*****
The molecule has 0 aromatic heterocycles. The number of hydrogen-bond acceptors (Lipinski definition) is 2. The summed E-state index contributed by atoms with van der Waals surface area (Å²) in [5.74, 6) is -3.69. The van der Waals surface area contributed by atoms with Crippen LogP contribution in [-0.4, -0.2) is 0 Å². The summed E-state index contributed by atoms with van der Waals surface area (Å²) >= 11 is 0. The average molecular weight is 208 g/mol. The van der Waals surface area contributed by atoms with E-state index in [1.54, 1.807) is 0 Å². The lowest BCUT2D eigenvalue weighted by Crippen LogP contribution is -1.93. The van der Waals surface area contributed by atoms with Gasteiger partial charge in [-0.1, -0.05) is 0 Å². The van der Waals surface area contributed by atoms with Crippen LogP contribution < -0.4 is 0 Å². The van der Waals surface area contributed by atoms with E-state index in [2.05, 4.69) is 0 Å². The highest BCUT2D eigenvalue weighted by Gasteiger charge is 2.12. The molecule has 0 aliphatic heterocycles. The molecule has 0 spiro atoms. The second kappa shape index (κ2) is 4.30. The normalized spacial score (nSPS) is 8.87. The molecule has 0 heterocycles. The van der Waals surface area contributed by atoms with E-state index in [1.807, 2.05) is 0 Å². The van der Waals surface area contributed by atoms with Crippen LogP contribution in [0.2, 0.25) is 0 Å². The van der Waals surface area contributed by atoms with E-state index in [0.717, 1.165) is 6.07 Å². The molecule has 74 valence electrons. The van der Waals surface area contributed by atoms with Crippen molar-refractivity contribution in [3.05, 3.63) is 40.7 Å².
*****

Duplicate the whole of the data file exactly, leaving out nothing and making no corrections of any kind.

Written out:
The molecule has 0 aromatic heterocycles. The number of hydrogen-bond acceptors (Lipinski definition) is 2. The summed E-state index contributed by atoms with van der Waals surface area (Å²) in [5.74, 6) is -3.69. The van der Waals surface area contributed by atoms with Crippen LogP contribution in [-0.4, -0.2) is 0 Å². The summed E-state index contributed by atoms with van der Waals surface area (Å²) >= 11 is 0. The average molecular weight is 208 g/mol. The van der Waals surface area contributed by atoms with E-state index in [1.54, 1.807) is 0 Å². The lowest BCUT2D eigenvalue weighted by Crippen LogP contribution is -1.93. The van der Waals surface area contributed by atoms with Gasteiger partial charge in [-0.1, -0.05) is 0 Å². The van der Waals surface area contributed by atoms with Crippen LogP contribution < -0.4 is 0 Å². The van der Waals surface area contributed by atoms with E-state index in [2.05, 4.69) is 0 Å². The highest BCUT2D eigenvalue weighted by Gasteiger charge is 2.12. The molecule has 0 aliphatic heterocycles. The molecule has 0 spiro atoms. The second kappa shape index (κ2) is 4.30. The normalized spacial score (nSPS) is 8.87. The molecule has 0 heterocycles. The van der Waals surface area contributed by atoms with E-state index in [1.807, 2.05) is 0 Å². The van der Waals surface area contributed by atoms with Crippen LogP contribution in [0.2, 0.25) is 0 Å². The van der Waals surface area contributed by atoms with E-state index in [0.717, 1.165) is 6.07 Å². The molecule has 74 valence electrons. The van der Waals surface area contributed by atoms with Crippen molar-refractivity contribution in [3.05, 3.63) is 40.7 Å².